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Old 02-15-2011, 07:30 PM
 
Location: NJ
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I sold a mutual fund last year at a loss of about $200. (Principle was about $9000, sale price was about $8800). I received my 1099-B tax form and it says "Gross proceeds $8,800.00". There is nothing on the form that indicates any loss. How do I handle this on my tax return?
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Old 02-15-2011, 08:54 PM
 
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You don't pay taxes on a loss infact I think there is some kind of credit you get for losses.
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Old 02-16-2011, 06:13 AM
 
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1099-B's don't detail the amount of gains or losses, only the proceeds from transactions, as you have found out. It is your responsibility to track and report your basis (cost) of the mutual fund shares on Schedule D. The amount of loss will carry over to page 1 of your 1040 and will offset ordinary income (salary, interest) from 2010.

The 1099-B does not report the cost or basis because many people accumulate shares at different times and may not liquidate the full holdings at once. Therefore, the IRS does not require the broker/mutual fund to determine which particular shares were sold and when said shares were acquired (ie, the information to determine basis and holding period).

So, to answer your question, you personally report the amount you paid for the mutual fund shares into Schedule D. That is how it is reported to the government and the determination of a loss is made. However, you will need to make sure you have the documentation that supports the cost basis in case you are audited. If you cannot provide this information (if you lost it, check with your mutual fund/broker for your account history), the IRS will assume your cost basis is $0 and you will owe capital gains taxes on the full proceeds.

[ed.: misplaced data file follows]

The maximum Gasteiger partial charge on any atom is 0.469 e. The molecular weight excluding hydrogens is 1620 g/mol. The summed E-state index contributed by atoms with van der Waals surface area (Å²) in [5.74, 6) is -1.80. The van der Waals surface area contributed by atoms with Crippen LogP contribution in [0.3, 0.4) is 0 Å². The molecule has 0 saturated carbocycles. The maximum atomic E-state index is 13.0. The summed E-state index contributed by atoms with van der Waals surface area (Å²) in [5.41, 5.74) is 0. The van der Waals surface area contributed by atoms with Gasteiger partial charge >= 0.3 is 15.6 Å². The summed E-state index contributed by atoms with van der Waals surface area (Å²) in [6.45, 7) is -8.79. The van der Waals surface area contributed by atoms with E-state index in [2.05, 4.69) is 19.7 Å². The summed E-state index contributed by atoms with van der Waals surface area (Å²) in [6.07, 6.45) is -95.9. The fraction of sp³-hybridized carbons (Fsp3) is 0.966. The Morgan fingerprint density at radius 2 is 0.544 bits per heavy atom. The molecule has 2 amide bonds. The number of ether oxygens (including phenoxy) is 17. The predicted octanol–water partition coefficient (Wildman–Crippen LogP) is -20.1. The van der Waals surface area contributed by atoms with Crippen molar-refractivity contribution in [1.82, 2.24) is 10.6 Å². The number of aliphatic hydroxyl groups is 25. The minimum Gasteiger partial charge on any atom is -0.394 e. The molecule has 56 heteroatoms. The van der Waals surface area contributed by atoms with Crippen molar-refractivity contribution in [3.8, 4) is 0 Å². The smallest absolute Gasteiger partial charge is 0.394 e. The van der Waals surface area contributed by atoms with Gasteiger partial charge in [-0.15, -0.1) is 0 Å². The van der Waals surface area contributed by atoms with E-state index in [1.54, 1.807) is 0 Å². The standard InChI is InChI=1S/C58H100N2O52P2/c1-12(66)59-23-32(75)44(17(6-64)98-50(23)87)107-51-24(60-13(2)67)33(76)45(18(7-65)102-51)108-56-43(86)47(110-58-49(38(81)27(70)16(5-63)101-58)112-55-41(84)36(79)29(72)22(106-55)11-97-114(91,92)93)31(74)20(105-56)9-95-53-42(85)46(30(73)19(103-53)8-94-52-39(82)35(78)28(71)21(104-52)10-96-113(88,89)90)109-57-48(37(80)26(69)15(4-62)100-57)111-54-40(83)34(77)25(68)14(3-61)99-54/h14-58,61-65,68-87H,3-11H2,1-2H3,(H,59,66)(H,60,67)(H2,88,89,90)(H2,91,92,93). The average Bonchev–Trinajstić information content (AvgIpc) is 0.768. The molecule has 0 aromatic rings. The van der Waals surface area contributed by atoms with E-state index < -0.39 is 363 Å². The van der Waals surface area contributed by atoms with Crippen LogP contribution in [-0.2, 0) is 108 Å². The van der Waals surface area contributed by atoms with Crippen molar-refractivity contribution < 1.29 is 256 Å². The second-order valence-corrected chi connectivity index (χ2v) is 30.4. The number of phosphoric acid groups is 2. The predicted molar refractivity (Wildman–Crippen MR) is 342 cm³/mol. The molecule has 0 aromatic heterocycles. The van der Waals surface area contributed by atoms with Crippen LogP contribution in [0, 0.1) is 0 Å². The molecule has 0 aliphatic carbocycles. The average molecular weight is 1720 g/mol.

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Old 02-16-2011, 06:17 AM
 
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Sometimes your 1099-B does not have information to calculate the cost-basis of the trade (basically what you paid for it), so they can't determine if you had a gain or loss on it. You may have to figure out the cost-basis for yourself and report it on the capital gains worksheet of your taxes.
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Old 02-16-2011, 06:59 AM
 
433 posts, read 1,143,573 times
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You can deduct all losses against your gains in stocks sold.

IE You sold mutual funds and made $10,000 in gains.

you also sold mutual funds and had $5,000 in losses.

You only pay tax on the $5,000 left.

Now, if you ONLY had losses, you can only deduct $3,000 per year. ($1,500 if married filing separately)

So, if you sold Mutual funds and lost $4,500, you can deduct $3,000 this year and $1,500 next year.
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Old 02-19-2011, 12:21 PM
 
Location: NJ
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Quote:
Originally Posted by qdogfball View Post
You can deduct all losses against your gains in stocks sold.
Ok, so carryover losses from previous years can only be used to offset capital gains in the current year right? In other words, if I had no capital gains this year, the $3,000 offset from previous years doesn't benefit me at all? I was thinking the $3,000 carryover would reduce my current AGI by 3,000, but that doesn't seem to be the case.
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Old 02-20-2011, 10:36 AM
 
Location: Bradenton, Florida
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You still get the $3000 carryover, even if you had NO capital gains whatsoever. I did a return yesterday for someone who had a capital loss carryover from the previous year, and she had no capital gains at all, but a $3000 loss.
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Old 02-26-2011, 05:26 PM
 
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You still have to report the 1099-B even on a loss. Its your benefit. You can claim it and some money back.
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